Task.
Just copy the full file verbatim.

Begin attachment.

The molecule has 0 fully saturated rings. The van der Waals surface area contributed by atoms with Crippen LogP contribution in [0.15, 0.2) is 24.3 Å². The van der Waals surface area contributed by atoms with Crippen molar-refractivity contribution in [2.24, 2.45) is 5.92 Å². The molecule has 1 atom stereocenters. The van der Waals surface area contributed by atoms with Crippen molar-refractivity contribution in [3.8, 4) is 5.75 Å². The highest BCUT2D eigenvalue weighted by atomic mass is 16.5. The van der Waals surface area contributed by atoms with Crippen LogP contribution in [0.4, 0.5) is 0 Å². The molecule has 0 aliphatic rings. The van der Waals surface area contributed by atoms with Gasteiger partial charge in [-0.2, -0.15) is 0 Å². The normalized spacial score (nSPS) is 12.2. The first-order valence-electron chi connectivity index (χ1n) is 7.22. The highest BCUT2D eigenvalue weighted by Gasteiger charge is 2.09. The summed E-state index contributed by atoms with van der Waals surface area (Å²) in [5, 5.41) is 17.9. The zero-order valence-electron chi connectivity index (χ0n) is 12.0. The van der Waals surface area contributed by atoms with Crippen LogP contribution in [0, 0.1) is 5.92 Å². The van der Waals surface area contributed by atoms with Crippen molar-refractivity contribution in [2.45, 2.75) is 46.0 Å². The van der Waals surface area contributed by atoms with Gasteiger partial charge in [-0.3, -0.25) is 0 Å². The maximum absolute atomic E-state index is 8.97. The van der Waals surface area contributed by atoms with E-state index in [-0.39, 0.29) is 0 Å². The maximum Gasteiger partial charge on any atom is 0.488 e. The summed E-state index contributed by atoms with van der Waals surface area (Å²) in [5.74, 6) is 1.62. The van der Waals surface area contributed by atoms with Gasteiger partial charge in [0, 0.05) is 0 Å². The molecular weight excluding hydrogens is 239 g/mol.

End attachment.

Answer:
The molecule has 0 fully saturated rings. The van der Waals surface area contributed by atoms with Crippen LogP contribution in [0.15, 0.2) is 24.3 Å². The van der Waals surface area contributed by atoms with Crippen molar-refractivity contribution in [2.24, 2.45) is 5.92 Å². The molecule has 1 atom stereocenters. The van der Waals surface area contributed by atoms with Crippen molar-refractivity contribution in [3.8, 4) is 5.75 Å². The highest BCUT2D eigenvalue weighted by atomic mass is 16.5. The van der Waals surface area contributed by atoms with Crippen LogP contribution in [0.4, 0.5) is 0 Å². The molecule has 0 aliphatic rings. The van der Waals surface area contributed by atoms with Gasteiger partial charge in [-0.2, -0.15) is 0 Å². The normalized spacial score (nSPS) is 12.2. The first-order valence-electron chi connectivity index (χ1n) is 7.22. The highest BCUT2D eigenvalue weighted by Gasteiger charge is 2.09. The summed E-state index contributed by atoms with van der Waals surface area (Å²) in [5, 5.41) is 17.9. The zero-order valence-electron chi connectivity index (χ0n) is 12.0. The van der Waals surface area contributed by atoms with Crippen LogP contribution in [0, 0.1) is 5.92 Å². The van der Waals surface area contributed by atoms with Crippen molar-refractivity contribution in [2.45, 2.75) is 46.0 Å². The van der Waals surface area contributed by atoms with Gasteiger partial charge in [-0.3, -0.25) is 0 Å². The maximum absolute atomic E-state index is 8.97. The van der Waals surface area contributed by atoms with E-state index in [-0.39, 0.29) is 0 Å². The maximum Gasteiger partial charge on any atom is 0.488 e. The summed E-state index contributed by atoms with van der Waals surface area (Å²) in [5.74, 6) is 1.62. The van der Waals surface area contributed by atoms with Gasteiger partial charge in [0, 0.05) is 0 Å². The molecular weight excluding hydrogens is 239 g/mol.